Rodney Jesse: Skate Rider

Rodney Jesse, Part 2: Rodney Jesse was as well-known on the East Coast as he was on the Left Coast. In the Fall of 1977, Jesse landed the cover of Skate Rider, an East Coast mag published in Cocoa Beach by the Griffin brothers. During his session at the Spider bowl, a secret backyard pool located in Melbourne Beach, Jesse shared rides with a number of his East Coast counterparts. One of them was Clyde Rodgers, a radical skater from Daytona Beach who also rode for the Brewer team. “Rodney was the quintessential California skater,” recalls Rodgers, who now lives in Hawaii. Certainly, Jesse’s time in Florida and his high-speed moves inspired an upcoming generation of skaters to take things a step further. One of these individuals happened to be Mike Folmer, an unknown from West Palm Beach. By November 1978, Folmer was an unknown no more. Folmer’s early no-handed air, to some degree inspired by Rodney Jesse, won Folmer the biggest prize of all—the cover of SkateBoarder magazine.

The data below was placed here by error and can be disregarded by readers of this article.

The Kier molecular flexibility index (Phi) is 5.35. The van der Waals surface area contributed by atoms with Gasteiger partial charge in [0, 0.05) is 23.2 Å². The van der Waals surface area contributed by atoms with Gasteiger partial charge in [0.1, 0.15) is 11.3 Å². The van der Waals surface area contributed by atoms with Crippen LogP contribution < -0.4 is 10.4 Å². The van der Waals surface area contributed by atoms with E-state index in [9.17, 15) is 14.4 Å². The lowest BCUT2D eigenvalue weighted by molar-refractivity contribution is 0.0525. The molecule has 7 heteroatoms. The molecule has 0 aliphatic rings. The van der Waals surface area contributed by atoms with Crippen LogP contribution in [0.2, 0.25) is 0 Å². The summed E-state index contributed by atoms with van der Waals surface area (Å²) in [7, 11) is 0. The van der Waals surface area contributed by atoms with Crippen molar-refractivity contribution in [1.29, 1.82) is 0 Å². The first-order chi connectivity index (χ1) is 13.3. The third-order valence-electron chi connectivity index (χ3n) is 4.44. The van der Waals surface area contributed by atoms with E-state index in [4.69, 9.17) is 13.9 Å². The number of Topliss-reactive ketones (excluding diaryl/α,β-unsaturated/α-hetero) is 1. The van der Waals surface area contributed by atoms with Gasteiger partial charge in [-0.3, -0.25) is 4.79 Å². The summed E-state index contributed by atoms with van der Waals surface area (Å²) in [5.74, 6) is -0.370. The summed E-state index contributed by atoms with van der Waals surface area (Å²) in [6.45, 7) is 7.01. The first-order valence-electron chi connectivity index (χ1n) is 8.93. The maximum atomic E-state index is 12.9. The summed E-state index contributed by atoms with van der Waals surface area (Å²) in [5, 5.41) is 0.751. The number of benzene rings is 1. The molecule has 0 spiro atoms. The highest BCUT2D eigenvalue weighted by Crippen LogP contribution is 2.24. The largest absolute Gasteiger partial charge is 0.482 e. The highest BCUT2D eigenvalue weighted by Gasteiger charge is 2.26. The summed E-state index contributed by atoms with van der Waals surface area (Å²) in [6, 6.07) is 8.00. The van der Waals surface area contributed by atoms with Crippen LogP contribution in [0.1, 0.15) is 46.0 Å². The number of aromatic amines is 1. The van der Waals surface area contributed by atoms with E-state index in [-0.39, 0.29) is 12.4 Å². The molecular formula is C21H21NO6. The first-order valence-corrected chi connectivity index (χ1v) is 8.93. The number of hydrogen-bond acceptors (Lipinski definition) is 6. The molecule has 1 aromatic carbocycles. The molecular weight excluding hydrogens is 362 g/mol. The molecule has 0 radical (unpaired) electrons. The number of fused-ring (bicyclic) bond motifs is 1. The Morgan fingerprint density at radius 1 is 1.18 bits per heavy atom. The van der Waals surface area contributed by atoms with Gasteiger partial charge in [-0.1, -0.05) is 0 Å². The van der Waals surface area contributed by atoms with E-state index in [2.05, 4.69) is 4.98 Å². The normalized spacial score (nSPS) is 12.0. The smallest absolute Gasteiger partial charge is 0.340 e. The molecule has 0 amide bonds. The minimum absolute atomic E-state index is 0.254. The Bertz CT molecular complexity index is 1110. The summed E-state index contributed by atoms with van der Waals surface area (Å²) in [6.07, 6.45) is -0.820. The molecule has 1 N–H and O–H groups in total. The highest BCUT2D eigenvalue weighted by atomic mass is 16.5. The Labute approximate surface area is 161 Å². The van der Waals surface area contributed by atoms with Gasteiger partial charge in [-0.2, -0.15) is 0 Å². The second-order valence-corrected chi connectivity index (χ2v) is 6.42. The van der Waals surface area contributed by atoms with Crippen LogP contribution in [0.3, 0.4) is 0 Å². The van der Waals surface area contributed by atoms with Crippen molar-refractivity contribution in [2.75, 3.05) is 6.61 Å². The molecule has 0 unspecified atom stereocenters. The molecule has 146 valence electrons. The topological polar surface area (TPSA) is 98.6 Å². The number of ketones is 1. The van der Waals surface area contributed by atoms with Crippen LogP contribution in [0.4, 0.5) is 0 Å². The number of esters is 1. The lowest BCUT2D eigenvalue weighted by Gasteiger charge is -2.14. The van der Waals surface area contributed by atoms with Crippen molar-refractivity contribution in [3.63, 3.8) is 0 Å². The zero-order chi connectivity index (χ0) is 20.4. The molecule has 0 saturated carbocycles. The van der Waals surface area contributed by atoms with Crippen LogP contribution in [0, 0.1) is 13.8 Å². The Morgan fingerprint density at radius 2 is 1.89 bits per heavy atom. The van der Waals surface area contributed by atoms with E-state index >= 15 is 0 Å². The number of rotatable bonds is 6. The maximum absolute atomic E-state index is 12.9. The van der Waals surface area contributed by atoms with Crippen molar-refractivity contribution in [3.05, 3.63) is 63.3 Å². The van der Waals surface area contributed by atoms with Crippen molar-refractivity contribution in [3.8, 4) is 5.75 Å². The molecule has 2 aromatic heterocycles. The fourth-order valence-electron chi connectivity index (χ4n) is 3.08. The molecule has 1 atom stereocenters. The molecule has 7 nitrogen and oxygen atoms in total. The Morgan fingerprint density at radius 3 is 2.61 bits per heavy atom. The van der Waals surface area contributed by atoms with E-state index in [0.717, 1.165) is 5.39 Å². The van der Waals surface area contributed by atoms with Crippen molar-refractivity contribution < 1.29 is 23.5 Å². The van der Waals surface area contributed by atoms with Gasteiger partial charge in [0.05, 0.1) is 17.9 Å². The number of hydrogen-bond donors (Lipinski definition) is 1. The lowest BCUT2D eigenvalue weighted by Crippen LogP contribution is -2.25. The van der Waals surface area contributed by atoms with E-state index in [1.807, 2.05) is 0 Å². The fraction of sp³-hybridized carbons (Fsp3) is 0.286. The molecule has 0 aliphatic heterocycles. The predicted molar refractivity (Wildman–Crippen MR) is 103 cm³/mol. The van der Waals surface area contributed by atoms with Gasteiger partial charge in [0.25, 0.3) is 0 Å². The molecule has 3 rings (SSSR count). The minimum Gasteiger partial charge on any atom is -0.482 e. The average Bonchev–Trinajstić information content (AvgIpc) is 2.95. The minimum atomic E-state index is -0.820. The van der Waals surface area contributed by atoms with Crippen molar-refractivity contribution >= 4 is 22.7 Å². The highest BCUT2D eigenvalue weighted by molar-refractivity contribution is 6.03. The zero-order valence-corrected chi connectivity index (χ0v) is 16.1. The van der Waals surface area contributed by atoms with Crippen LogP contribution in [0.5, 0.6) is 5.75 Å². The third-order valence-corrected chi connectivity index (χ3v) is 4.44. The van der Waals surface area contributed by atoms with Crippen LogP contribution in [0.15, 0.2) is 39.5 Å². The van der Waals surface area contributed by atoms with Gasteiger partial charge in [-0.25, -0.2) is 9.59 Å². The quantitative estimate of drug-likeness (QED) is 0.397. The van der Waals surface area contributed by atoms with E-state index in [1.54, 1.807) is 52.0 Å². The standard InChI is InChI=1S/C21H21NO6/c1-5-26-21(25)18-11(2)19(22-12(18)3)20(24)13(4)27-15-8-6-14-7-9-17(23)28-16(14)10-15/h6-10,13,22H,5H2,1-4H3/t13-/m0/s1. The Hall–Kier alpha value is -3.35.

Rodney Jesse: Style Maker

Make no doubt about it, Rodney Jesse was a style maker. His influence on skateboarding is less visible today due to a narrowed and controlled view of skate history, but his presence remains strong to those who knew him and got to see him ride. Still to come, an early photo of Jesse getting some no-handed air prior to the birth of the Ollie. This stunning image of Jesse taken by Surfer mag photographer Guy Motil and was the lead-in for Jesse’s interview in SkateBoarder mag.

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